Two-and-a-half periods of grinding hockey were over, and yet the game remained scoreless. 

But then Notre Dame defenseman Spencer Stastney skated across the slot and fired a shot from the left side at sophomore goaltender Strauss Mann. 

The puck ricocheted off a post and play continued. Sophomore forward Nolan Moyle immediately got a breakaway the other way, but couldn’t convert. Play stopped to review the events that had unfolded. The key question — what post did Stastney’s shot hit?

Video replay soon made it clear that the puck had hit the post all the way at the back of the net. And just like that, the Michigan hockey team (15-14-3 overall, 10-10-2-1 Big Ten) trailed by one against Notre Dame (14-12-6, 9-8-5-3) on Saturday’s Senior Day at Yost Ice Arena.

To Michigan coach Mel Pearson and the rest of the guys on the bench, it was clear the shot went in when they saw it live. For sophomore forward Garrett Van Wyhe, who was on the ice at the time, it was less certain.

“To be honest, I didn’t think (the puck went in),” Van Wyhe said of his initial thoughts. “But I was right there and I had to turn around a little bit, so I wasn’t sure. I just played to the whistle.”

That goal seemed to take some energy out of the Wolverines. A couple minutes later, forward Cam Morrison attacked Mann from the left side and snuck the puck by him to put the game away for good.

Michigan tried to fight back by pulling Mann in the final minutes, but the efforts fell short. The Fighting Irish notched an empty-net goal, and thus the Wolverines fell, 3-0. The loss marked the second in a row and a change in momentum after what has been a surging second half performance.

“When you don’t score, you’re not gonna win, and we just couldn’t make enough plays. Give them credit,” Pearson said. “They came and played like a desperate team, like their season was on the line, and that’s how they played.”

Within the first 30 seconds of the game, Michigan’s penalty kill unit went into action, as senior defenseman Luke Martin got called for slashing. The Wolverines did a good job clearing the puck and successfully killed the penalty. The unit had a strong night, killing all four penalties.

The Fighting Irish had their best chance of the period within the first few minutes. Forward Jake Pivonka corralled a stray puck in the neutral zone and immediately went one-on-one against Mann. The ensuing shot sailed wide left, though.

That was one of the few scoring chances for either side in the opening frame. Halfway through the period, Michigan still had yet to register a shot on goal, while Notre Dame had done so just twice. The Wolverines’ first shot on net came from sophomore defenseman Nick Blankenburg from the high slot, but goaltender Cale Morris handled it with ease.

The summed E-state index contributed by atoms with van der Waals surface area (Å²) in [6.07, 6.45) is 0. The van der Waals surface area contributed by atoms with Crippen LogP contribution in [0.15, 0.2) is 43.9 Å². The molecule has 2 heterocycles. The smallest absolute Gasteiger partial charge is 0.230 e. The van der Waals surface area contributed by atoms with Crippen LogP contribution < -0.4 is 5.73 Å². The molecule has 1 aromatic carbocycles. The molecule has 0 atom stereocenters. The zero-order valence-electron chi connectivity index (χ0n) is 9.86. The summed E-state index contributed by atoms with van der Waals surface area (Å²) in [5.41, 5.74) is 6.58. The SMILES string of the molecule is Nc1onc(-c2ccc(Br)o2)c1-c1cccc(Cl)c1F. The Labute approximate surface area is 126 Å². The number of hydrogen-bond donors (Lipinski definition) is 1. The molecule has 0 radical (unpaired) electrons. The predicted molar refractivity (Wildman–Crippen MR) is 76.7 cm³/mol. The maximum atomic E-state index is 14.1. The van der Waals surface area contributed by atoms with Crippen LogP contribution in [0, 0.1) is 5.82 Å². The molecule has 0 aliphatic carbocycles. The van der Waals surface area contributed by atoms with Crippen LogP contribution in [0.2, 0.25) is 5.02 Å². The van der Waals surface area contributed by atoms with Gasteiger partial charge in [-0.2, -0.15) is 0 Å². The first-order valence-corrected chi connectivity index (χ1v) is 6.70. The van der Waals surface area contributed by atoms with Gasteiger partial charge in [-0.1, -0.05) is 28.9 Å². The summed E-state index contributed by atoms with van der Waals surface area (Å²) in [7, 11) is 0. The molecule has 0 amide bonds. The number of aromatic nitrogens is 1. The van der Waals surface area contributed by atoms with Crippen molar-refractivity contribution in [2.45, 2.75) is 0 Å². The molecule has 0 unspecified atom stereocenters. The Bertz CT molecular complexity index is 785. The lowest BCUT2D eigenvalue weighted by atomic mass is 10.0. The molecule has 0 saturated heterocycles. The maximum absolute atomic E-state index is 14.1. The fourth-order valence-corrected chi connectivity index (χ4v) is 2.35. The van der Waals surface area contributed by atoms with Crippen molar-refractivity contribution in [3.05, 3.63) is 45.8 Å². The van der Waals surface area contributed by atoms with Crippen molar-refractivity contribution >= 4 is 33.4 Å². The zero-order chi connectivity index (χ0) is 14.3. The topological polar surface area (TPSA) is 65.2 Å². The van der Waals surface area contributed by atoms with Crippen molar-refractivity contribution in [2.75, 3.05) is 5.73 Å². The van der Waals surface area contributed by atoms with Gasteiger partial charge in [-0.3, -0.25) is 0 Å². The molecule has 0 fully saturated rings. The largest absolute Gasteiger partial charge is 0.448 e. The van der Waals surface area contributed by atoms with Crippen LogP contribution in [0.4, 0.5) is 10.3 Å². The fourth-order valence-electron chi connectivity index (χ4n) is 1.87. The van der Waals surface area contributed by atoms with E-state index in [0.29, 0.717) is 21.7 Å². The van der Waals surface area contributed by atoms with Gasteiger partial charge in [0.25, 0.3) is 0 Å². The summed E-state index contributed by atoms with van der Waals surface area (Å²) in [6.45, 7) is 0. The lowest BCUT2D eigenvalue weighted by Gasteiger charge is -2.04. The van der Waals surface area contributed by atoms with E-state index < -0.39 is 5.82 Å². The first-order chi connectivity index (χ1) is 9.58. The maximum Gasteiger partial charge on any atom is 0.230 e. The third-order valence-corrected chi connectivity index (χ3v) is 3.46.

The two sides went back and forth with penalties in the latter part of the opening frame. Defenseman Matt Hellickson cross-checked senior forward Will Lockwood with nine minutes to go. Right after the Fighting Irish killed their penalty, sophomore forward Jimmy Lambert headed to the box for tripping. That penalty, too, was scoreless.

And then in the final minutes of the first frame, Michigan went on the power play again. But it was the same story.

Right after the first intermission, senior forward Jacob Hayhurst nearly got the Wolverines on the board first. He attacked the crease from the left side and started to pull the puck across his body. But Morris somehow used his blocker to strip the puck from Hayhurst’s stick and keep the game scoreless.

Midway through the second period, Lambert skated off the ice and never returned. It was unclear what happened, but his future this season looks bleak.

“He’s probably out for the year,” Pearson said. “We’ll look at — I think he got X-rays. I think it’s broken, so I don’t expect him back the rest of the year. I was just talking a couple weeks ago about how we’re healthy and feeling good, then he goes down. (Freshman forward Eric) Ciccolini had shoulder surgery and it’s hard. It’s tough. But we have to carry on. Nobody’s gonna feel sorry for us.”

And then with around eight minutes to go, Lockwood fell to the ground after blocking a shot with his left leg. He was slow to get up and over to the bench. He returned soon after, but couldn’t play as much in crunch time.

“It’s tough, my knee I think is just bruised,” Lockwood said. “I kept going out there, trying to put weight on it, but I couldn’t go out there and it’s tough watching from the bench, I’ve been in that position before, and it’s hard, especially when your team’s losing like that, so it’s not too easy.”

A scrum broke out near the Wolverines’ net in the second frame. Van Wyhe and forward Mike O’Leary both got tossed in the box for coincidental roughing penalties. That confrontation was emblematic of the game — it was a battle, with both sides searching desperately for a leg up.

Eventually, though, Notre Dame found it — stealing Michigan’s spotlight on Senior Day.

“We’ll learn from it,” Pearson said. “We’ll go forward. Now we just have to take it game-to-game. Literally. Because we’re getting to that point now where that’s how it’s gonna be.”

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